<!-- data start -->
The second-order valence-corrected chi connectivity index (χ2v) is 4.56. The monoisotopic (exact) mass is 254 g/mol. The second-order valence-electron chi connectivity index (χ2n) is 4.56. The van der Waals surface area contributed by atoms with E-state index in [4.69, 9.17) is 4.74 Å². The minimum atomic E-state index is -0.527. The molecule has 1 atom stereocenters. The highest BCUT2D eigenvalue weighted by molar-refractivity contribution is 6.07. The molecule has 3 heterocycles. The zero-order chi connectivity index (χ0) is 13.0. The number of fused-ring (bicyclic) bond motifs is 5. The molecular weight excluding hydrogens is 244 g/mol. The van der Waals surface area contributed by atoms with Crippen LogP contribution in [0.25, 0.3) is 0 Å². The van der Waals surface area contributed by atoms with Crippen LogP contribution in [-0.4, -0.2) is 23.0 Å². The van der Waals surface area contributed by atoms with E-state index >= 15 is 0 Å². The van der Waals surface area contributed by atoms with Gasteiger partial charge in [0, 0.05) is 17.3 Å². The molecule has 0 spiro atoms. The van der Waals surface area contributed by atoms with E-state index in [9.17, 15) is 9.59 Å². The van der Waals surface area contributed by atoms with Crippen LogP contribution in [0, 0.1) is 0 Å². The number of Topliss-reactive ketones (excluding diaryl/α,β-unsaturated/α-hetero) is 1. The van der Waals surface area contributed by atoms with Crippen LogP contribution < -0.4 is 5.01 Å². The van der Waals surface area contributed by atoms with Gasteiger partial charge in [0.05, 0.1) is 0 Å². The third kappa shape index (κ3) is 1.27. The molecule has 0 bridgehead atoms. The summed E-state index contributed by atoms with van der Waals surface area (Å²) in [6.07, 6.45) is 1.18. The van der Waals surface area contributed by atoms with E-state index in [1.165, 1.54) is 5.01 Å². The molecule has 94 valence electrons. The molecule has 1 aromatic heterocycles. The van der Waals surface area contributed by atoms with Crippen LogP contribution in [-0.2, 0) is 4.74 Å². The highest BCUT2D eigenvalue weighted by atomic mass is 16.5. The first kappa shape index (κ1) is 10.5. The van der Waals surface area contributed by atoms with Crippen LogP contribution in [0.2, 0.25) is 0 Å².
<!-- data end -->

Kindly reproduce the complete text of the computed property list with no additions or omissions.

The second-order valence-corrected chi connectivity index (χ2v) is 4.56. The monoisotopic (exact) mass is 254 g/mol. The second-order valence-electron chi connectivity index (χ2n) is 4.56. The van der Waals surface area contributed by atoms with E-state index in [4.69, 9.17) is 4.74 Å². The minimum atomic E-state index is -0.527. The molecule has 1 atom stereocenters. The highest BCUT2D eigenvalue weighted by molar-refractivity contribution is 6.07. The molecule has 3 heterocycles. The zero-order chi connectivity index (χ0) is 13.0. The number of fused-ring (bicyclic) bond motifs is 5. The molecular weight excluding hydrogens is 244 g/mol. The van der Waals surface area contributed by atoms with Crippen LogP contribution in [0.25, 0.3) is 0 Å². The van der Waals surface area contributed by atoms with Crippen LogP contribution in [-0.4, -0.2) is 23.0 Å². The van der Waals surface area contributed by atoms with E-state index >= 15 is 0 Å². The van der Waals surface area contributed by atoms with Gasteiger partial charge in [0, 0.05) is 17.3 Å². The molecule has 0 spiro atoms. The van der Waals surface area contributed by atoms with E-state index in [9.17, 15) is 9.59 Å². The van der Waals surface area contributed by atoms with Crippen LogP contribution in [0, 0.1) is 0 Å². The number of Topliss-reactive ketones (excluding diaryl/α,β-unsaturated/α-hetero) is 1. The van der Waals surface area contributed by atoms with Crippen LogP contribution < -0.4 is 5.01 Å². The van der Waals surface area contributed by atoms with Gasteiger partial charge in [0.05, 0.1) is 0 Å². The third kappa shape index (κ3) is 1.27. The molecule has 0 bridgehead atoms. The summed E-state index contributed by atoms with van der Waals surface area (Å²) in [6.07, 6.45) is 1.18. The van der Waals surface area contributed by atoms with E-state index in [1.165, 1.54) is 5.01 Å². The molecule has 94 valence electrons. The molecule has 1 aromatic heterocycles. The van der Waals surface area contributed by atoms with Crippen LogP contribution in [-0.2, 0) is 4.74 Å². The highest BCUT2D eigenvalue weighted by atomic mass is 16.5. The first kappa shape index (κ1) is 10.5. The van der Waals surface area contributed by atoms with Crippen LogP contribution in [0.2, 0.25) is 0 Å².